The Week

Leading article

Cameron’s new mission

As David Cameron lined up beside Nick Clegg and Ed Miliband at the Cenotaph on the day after the general election, he said that he had thought he would be the one writing a resignation statement that day. He may also have imagined how history would have judged him: as a so-so Tory leader who

Portrait of the week

Portrait of the week | 14 May 2015

Home David Cameron, the Prime Minister, soon got used to the surprise of the Conservatives being returned in the general election with a majority of 12. He retained George Osborne as Chancellor of the Exchequer and made him First Secretary of State too. Theresa May, Philip Hammond, Michael Fallon and Iain Duncan Smith also stayed


Diary – 14 May 2015

For the 2005 general election, I had a party featuring a gigantic cheesecake with differentiated segments by allegiance. It contained no purple, which you could call leftie bias, but it genuinely didn’t seem necessary. It certainly wasn’t because I couldn’t think of a purple fruit. The Lib Dems did badly out of that, but mainly

Ancient and modern

Cicero’s advice for election-losers

The great Robert Harris has defended the pollsters who got the elections so wrong by quoting Cicero on the electorate’s fickleness. Cicero certainly acknowledged the problem when he was defending one Gnaeus Plancius in 54 bc, but made a rather different point. Plancius had been accused of rigging his election to the position of aedile (a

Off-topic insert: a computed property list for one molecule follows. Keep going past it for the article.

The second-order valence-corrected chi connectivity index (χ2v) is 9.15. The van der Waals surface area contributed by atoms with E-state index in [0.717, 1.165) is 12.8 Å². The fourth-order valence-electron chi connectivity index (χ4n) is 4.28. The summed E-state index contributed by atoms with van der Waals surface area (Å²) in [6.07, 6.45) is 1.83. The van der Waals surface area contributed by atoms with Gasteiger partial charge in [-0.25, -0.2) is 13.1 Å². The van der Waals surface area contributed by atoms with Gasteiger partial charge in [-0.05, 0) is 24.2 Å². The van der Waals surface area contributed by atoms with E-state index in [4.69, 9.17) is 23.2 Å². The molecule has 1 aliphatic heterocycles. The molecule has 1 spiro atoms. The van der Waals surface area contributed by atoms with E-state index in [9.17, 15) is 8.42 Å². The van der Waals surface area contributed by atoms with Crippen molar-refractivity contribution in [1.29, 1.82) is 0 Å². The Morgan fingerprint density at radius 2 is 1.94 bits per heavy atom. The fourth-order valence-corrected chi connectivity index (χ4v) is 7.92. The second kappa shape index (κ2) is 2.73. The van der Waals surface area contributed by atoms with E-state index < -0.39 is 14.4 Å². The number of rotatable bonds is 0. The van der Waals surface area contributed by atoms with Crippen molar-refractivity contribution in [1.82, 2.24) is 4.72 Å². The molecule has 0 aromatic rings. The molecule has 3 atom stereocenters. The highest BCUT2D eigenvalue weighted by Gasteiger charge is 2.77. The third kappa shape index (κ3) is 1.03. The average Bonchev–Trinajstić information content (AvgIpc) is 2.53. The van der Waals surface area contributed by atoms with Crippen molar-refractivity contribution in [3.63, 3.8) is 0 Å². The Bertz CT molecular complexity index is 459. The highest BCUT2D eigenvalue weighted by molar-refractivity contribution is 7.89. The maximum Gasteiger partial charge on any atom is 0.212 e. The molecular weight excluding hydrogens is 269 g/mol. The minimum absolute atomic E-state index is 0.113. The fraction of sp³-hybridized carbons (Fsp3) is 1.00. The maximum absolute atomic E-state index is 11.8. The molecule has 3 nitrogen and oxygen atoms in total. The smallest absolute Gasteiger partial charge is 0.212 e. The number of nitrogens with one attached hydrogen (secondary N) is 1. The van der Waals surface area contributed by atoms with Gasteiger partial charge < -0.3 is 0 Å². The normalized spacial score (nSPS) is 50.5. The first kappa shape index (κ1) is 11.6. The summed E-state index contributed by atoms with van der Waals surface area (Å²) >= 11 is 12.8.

Barometer | 14 May 2015

Plagued by stigma The World Health Organisation told doctors to stop naming diseases after people, places and animals so as not to stigmatise them. But are diseases even really associated with things that gave them their name? — Spanish flu. First identified in an army hospital in Kansas in March 1918. It gained its name

From the archives

A war crime – and a president’s dilemma

From ‘Germany and the United States’, The Spectator, 15 May 1915: The text of President Wilson’s Note to Germany on the sinking of the Lusitania has not been published at the time when we write, but there is no doubt that the unofficial summaries convey its sense accurately enough. It asks that some assurance shall be


Letters | 14 May 2015

Scotland’s silent majority Sir: Hugo Rifkind’s article (‘Scotland’s nasty party’, 9 May) is a first for the media. It expresses the dismay, disbelief and incomprehension felt at the rise of the SNP by least one — and I suspect many — of the silent majority in Scotland. When will the media confront Nicola Sturgeon’s claim